Date of Award


Document Type


Degree Name

Doctor of Philosophy (PhD)


Forestry, Wildlife, and Fisheries

First Advisor

Robert P. Romaire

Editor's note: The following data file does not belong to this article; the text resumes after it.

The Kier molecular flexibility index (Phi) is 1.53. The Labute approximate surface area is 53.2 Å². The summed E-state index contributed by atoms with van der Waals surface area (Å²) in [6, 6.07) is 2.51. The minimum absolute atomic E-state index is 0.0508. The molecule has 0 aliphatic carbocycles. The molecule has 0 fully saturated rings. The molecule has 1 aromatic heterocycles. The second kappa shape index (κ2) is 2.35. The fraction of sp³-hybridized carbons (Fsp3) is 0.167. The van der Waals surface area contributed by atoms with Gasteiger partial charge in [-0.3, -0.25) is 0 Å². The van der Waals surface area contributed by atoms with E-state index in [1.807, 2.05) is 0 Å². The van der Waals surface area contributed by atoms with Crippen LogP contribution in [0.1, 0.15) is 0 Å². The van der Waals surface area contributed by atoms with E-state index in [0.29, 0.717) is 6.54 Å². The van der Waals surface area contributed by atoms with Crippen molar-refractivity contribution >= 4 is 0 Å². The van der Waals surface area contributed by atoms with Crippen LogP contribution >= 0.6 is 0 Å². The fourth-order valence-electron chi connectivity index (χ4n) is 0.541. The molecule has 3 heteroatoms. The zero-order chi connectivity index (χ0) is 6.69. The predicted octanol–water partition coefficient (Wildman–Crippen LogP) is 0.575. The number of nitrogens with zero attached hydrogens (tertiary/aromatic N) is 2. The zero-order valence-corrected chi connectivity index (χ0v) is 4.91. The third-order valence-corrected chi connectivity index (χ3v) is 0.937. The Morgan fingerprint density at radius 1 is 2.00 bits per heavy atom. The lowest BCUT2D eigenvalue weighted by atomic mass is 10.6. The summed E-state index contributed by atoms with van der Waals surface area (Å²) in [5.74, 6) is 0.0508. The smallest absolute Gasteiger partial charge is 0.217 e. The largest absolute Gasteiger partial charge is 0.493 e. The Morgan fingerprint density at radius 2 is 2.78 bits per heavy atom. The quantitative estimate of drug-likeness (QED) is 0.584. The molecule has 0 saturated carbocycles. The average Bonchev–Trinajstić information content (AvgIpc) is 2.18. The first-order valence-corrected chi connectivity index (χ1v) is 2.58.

Stomach content analysis and stable carbon isotope ratios were used to determine diet and food assimilation of red swamp crawfish (Procambarus clarkii) and white river crawfish (Procambarus acutus acutus) in three types of commercial ponds. Crawfish stomachs contained largely macrophytes, detritus and leaf litter, and to a lesser extent aquatic insects and zooplankton. Food habits of P. clarkii and P. acutus acutus were similar, but P. acutus acutus consumed more animal material than did P. clarkii. Food habits were similar among different sizes of P. clarkii and P. acutus acutus. Seasonal stable carbon isotope ratios ($\delta\sp{13}$C) of P. clarkii and P. acutus acutus were similar. Crawfish in the open pond had higher $\delta\sp{13}$C (X = $-$18.1, P $<$ 0.01) than those in the rice (X = $-$23.5) and wooded pond (X = $-$26.7), which indicated different major food sources for crawfish in each pond. Crawfish $\delta\sp{13}$C values changed from November through May (P $<$ 0.05). Temporal change in crawfish $\delta\sp{13}$C paralleled change in $\delta\sp{13}$C values of periphyton and the increased consumption of animal material by crawfish in spring. Macrophages, detritus, periphyton and leaf litter collectively contributed 90% to crawfish growth in November, 85% in January, 61% in March and 56% in May, while insects and zooplankton contributed 6% to crawfish growth in November, 12% in January, 23% in March and 28% in May. Food consumption, digestibility coefficients, growth and energy budget of juvenile P. clarkii and P. acutus acutus were determined in the laboratory. Crawfish were fed five natural diets (rice, Oryza sativa; alligatorweed, Alternanthera philoxeroides; 120-day-old rice detritus; filamentous algae, Spirogyra spp; earthworm, Lumbricus terrestris) and two formulated diets (Purina Jumbo crawfish bait and Zeigler shrimp ration). Mean daily food consumption rate ranged from 1.6% (rice detritus) to 5.8% (earthworm). Apparent dry matter digestibility (ADMD, 60-85%) and apparent energy digestibility (AED, 63-88%) coefficients for the seven diets were similar for both crawfish species. Crawfish fed formulated diets converted 24-33% of ingested energy (K$\sb1$) and 27-38% of digested energy (K$\sb2$) to growth while crawfish fed earthworm and rice exhibited little growth (K$\sb1$ = 1% and K$\sb2$ = 2%). Crawfish fed algae, alligatorweed and rice detritus catabolized tissue to meet energy needs.